The retro, analogue sound of vinyl is back in vogue. According to a recent article in the New York Times, all the major music labels and many of the smaller ones are currently releasing vinyl. There has also been an influx of new pressing plants as most of the major new releases have a vinyl edition. This is a very significant turn of events. So much so, in fact, that a retailer like London Drugs is once again selling vinyl LPs! What’s next? Saturday afternoons spent searching for 45’s and buying malted milks at the lunch counter?
When we last left our Polaroid story it looked liked Edwin Land’s dreams of a utopian world of analogue instant photography was over. With the advancements and popularity of digital cameras, “instant film” cameras (and for that matter film cameras in general) were becoming less popular. In early 2008, Polaroid announced that it would stop producing all types of instant film for Polaroid cameras.
When Polaroid ended instant film production in 2008, The Impossible Project (founded by Florian ‘Doc’ Kaps and André Bosman) picked up where they left off—purchasing the last Polaroid production plant (literally days before it was to be demolished) and the equipment for producing integral instant film. What made this project even more ‘impossible’ was the fact that they had to find new solutions for replacing and upgrading problematic or unavailable components. They decided not to recreate Polaroid film but instead to develop new products with new characteristics.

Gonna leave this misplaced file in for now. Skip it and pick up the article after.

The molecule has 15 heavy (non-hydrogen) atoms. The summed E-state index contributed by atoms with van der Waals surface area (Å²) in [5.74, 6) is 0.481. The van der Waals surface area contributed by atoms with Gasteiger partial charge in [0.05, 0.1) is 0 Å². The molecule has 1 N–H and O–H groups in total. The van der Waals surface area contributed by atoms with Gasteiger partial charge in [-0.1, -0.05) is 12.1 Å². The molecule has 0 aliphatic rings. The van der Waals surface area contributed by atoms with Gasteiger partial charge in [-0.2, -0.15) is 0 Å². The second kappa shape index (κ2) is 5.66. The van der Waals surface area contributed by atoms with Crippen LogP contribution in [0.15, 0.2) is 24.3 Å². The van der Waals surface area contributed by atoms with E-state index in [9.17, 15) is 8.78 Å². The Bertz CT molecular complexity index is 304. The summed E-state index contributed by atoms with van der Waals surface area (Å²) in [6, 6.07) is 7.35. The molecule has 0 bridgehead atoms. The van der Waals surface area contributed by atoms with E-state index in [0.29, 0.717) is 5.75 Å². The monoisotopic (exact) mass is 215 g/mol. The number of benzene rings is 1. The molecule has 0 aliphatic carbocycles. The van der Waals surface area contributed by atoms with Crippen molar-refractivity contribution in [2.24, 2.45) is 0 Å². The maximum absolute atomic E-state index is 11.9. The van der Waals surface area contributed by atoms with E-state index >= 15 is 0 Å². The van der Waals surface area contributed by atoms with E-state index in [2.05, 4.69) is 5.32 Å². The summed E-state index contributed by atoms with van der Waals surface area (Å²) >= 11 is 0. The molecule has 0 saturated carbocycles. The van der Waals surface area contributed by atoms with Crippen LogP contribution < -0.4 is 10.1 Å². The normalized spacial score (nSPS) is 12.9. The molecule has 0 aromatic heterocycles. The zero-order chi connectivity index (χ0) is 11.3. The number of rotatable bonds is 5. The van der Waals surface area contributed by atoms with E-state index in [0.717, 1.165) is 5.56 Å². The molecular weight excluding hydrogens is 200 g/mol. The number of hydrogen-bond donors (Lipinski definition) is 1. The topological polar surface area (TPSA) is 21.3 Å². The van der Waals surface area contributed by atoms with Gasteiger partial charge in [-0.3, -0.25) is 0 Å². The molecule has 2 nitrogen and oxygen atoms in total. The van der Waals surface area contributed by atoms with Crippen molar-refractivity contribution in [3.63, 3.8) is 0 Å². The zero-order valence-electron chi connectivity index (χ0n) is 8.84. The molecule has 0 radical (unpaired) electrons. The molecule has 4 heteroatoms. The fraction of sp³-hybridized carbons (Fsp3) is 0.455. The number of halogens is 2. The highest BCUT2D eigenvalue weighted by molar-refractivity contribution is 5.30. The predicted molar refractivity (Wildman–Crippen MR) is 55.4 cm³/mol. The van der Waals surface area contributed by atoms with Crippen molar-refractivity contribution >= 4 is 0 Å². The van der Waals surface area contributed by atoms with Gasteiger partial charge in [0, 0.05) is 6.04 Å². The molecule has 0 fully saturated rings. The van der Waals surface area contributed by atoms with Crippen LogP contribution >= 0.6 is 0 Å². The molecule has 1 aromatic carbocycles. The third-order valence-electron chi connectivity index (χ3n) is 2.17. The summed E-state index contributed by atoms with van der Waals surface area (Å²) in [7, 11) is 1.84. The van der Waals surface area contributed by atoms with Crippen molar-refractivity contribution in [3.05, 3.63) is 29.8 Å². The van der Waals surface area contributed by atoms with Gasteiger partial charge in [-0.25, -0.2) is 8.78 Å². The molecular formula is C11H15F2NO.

Don’t undertake a project unless it’s manifestly important and nearly impossible.
– Edwin Land, founder of Polaroid
In an earlier post, on vintage recipe pamphlets, I talked about how the “history and culture of food fascinates me – especially when it is represented visually”. But, what about the recipes themselves? Stripped down to the essentials, they are just a list of ingredients and directions for making something. What do they say about the history and culture of food? And moreover, what does a “gelatin salad” really taste like?
Before the internet and tools like Pinterest, a home cook’s personal recipes were often organized in recipe boxes or files. The recipes were handwritten on small index cards or were clipped from the local newspaper and filed according to subject. Like family photo albums, recipe boxes represent a microcosm of a family’s social history.